Originally Posted by Efrain Barragan on Wednesday, August 7, 2013
Blog post by Drew Erickson, Assistant Farm Manager
My Grandfather Clifford grew up on a farm in Door County, Wisconsin. That’s the thumb shaped peninsula that sticks out above the town of Green Bay. On the farm the family grew the area’s prized crop, sour cherries, a tree that requires pollination to produce fruit. He told me stories about what it was like growing up on the farm. A favorite story was how he and his two brothers were tasked with gathering the fire wood for the winter. As a ten year old young man he was felling trees with a cross cut saw, skidding logs behind a horse, and splitting the wood with an axe. I recently saw a census report that showed him and his brothers working 60 hours a week. Not surprising that he left the farm for the big city of Chicago at sixteen. He left the farm as a young man but never lost his connection to the land, and always understood the value of fresh, home grown produce.
In all his stories and during our visits back to Wisconsin, I never remember him talking about bees on the farm. My grandfather has passed away so I can’t ask him about his experience with bees, but we are lucky to have a great teacher in Rob Keller. As a new bee keeper Rob has helped me get over my fear of getting stung and taught me everything I know about bee keeping. He likes to remind me, “don’t get jiggy, and you won’t get stung.”
Today’s commercial bee keepers truck there bees around the country from crop to crop at the precise time of flowering. Drive through an almond orchard in California’s central valley in the spring and you will see shipping pallets stacked with four hives each. This is the bee’s first stop of the spring after a cold winter in the Dakotas. From the almond blossoms they bounce around the country strapped to the backs of 18 wheelers pollinating trees and making honey from the nectar of the crop. While this method has its place, and is responsible for effective pollination of a huge amount of the food we eat, this is not the life of our bees that live on the Clif Family Farm.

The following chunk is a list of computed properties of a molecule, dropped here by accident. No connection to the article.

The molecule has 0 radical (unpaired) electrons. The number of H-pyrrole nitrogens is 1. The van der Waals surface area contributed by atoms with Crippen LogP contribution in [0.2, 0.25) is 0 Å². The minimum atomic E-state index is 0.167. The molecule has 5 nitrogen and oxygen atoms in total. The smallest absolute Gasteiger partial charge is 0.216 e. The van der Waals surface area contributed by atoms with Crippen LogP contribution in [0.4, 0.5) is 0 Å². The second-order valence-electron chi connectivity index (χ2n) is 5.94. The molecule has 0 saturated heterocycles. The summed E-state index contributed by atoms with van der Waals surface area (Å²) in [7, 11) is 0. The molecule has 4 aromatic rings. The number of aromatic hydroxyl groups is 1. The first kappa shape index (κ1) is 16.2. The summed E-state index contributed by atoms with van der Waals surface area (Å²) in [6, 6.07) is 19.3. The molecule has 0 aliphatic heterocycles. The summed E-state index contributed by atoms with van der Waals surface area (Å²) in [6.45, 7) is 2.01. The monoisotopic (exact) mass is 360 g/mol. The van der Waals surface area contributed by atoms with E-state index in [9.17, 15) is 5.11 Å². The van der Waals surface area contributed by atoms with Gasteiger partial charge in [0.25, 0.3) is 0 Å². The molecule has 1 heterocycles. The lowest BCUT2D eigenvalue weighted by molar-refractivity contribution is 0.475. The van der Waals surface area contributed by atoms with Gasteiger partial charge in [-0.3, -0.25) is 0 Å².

At the farm Rob has taught us a different way to care for our bees. We find a good spot for a colony. A place east facing to the morning sun, in a bright spot where it will get a little shade on a hot summer day, but not too much shade in the winter, near water, and most of all surrounded by a bounty of nectar and pollen producing plants. Once we find that perfect bee space, we build a stand and place the colony with the intention of leaving it there for the entire life of the hive.
Now that we have several hives placed around the property it’s time to let them grow. Throughout the season of nectar and pollen production we continually check the hives to make sure the queen is laying eggs and the workers have plenty of space to grow the colony. While a young colony will effectively pollinate trees, it does take some time to grow the hive to a point where it will produce honey. Most of our colonies are in their first year. For the first year it is important to leave some honey in the box to help the bees survive the winter. Once established, a healthy hive can produce loads of honey, given proper forage. So help a local bee keeper and plant some nectar producers in your yard.